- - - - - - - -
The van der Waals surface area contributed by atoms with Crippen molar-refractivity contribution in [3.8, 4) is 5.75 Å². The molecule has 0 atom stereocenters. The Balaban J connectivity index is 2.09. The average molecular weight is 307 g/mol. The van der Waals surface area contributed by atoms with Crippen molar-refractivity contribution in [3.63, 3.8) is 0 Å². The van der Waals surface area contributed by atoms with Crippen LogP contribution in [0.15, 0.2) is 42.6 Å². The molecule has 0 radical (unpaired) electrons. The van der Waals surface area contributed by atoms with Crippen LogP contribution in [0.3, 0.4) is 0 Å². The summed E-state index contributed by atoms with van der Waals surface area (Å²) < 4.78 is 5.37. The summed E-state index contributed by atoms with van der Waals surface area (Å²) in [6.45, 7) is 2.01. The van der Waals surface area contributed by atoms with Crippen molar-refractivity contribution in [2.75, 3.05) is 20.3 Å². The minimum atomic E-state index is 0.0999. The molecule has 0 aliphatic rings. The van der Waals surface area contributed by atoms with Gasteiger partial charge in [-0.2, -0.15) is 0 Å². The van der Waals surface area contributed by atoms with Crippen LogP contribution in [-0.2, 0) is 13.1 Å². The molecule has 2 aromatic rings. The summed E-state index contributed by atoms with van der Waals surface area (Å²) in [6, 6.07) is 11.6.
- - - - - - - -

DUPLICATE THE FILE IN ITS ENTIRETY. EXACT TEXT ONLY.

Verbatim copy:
The van der Waals surface area contributed by atoms with Crippen molar-refractivity contribution in [3.8, 4) is 5.75 Å². The molecule has 0 atom stereocenters. The Balaban J connectivity index is 2.09. The average molecular weight is 307 g/mol. The van der Waals surface area contributed by atoms with Crippen molar-refractivity contribution in [3.63, 3.8) is 0 Å². The van der Waals surface area contributed by atoms with Crippen LogP contribution in [0.15, 0.2) is 42.6 Å². The molecule has 0 radical (unpaired) electrons. The van der Waals surface area contributed by atoms with Crippen LogP contribution in [0.3, 0.4) is 0 Å². The summed E-state index contributed by atoms with van der Waals surface area (Å²) < 4.78 is 5.37. The summed E-state index contributed by atoms with van der Waals surface area (Å²) in [6.45, 7) is 2.01. The van der Waals surface area contributed by atoms with Crippen molar-refractivity contribution in [2.75, 3.05) is 20.3 Å². The minimum atomic E-state index is 0.0999. The molecule has 0 aliphatic rings. The van der Waals surface area contributed by atoms with Gasteiger partial charge in [-0.2, -0.15) is 0 Å². The van der Waals surface area contributed by atoms with Crippen LogP contribution in [-0.2, 0) is 13.1 Å². The molecule has 2 aromatic rings. The summed E-state index contributed by atoms with van der Waals surface area (Å²) in [6, 6.07) is 11.6.